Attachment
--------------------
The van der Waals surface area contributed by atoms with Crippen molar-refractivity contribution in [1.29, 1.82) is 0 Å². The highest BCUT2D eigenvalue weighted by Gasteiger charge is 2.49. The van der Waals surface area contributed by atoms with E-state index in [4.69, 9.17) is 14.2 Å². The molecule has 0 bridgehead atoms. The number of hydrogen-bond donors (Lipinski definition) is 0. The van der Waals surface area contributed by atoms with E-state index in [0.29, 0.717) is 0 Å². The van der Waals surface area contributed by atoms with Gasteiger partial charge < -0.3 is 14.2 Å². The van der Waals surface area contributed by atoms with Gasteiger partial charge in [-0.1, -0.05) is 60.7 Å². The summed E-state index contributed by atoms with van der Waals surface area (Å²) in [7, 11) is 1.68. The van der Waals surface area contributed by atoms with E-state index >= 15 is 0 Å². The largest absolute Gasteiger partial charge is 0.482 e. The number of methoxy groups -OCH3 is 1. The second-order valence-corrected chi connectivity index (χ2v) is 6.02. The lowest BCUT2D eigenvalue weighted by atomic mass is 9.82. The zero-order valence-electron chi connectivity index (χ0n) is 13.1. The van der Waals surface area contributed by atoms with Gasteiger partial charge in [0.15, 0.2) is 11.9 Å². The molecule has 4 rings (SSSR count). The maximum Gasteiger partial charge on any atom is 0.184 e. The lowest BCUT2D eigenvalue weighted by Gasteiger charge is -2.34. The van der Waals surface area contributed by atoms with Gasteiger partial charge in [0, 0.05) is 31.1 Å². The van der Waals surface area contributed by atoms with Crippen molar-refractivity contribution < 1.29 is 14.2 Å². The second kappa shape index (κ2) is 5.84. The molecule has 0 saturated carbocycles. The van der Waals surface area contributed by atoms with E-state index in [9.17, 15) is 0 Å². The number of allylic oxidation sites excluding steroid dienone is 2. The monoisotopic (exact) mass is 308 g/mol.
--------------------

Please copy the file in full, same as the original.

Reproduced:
The van der Waals surface area contributed by atoms with Crippen molar-refractivity contribution in [1.29, 1.82) is 0 Å². The highest BCUT2D eigenvalue weighted by Gasteiger charge is 2.49. The van der Waals surface area contributed by atoms with E-state index in [4.69, 9.17) is 14.2 Å². The molecule has 0 bridgehead atoms. The number of hydrogen-bond donors (Lipinski definition) is 0. The van der Waals surface area contributed by atoms with E-state index in [0.29, 0.717) is 0 Å². The van der Waals surface area contributed by atoms with Gasteiger partial charge < -0.3 is 14.2 Å². The van der Waals surface area contributed by atoms with Gasteiger partial charge in [-0.1, -0.05) is 60.7 Å². The summed E-state index contributed by atoms with van der Waals surface area (Å²) in [7, 11) is 1.68. The van der Waals surface area contributed by atoms with E-state index >= 15 is 0 Å². The largest absolute Gasteiger partial charge is 0.482 e. The number of methoxy groups -OCH3 is 1. The second-order valence-corrected chi connectivity index (χ2v) is 6.02. The lowest BCUT2D eigenvalue weighted by atomic mass is 9.82. The zero-order valence-electron chi connectivity index (χ0n) is 13.1. The van der Waals surface area contributed by atoms with Gasteiger partial charge in [0.15, 0.2) is 11.9 Å². The molecule has 4 rings (SSSR count). The maximum Gasteiger partial charge on any atom is 0.184 e. The lowest BCUT2D eigenvalue weighted by Gasteiger charge is -2.34. The van der Waals surface area contributed by atoms with Gasteiger partial charge in [0, 0.05) is 31.1 Å². The van der Waals surface area contributed by atoms with Crippen molar-refractivity contribution < 1.29 is 14.2 Å². The second kappa shape index (κ2) is 5.84. The molecule has 0 saturated carbocycles. The van der Waals surface area contributed by atoms with E-state index in [9.17, 15) is 0 Å². The number of allylic oxidation sites excluding steroid dienone is 2. The monoisotopic (exact) mass is 308 g/mol.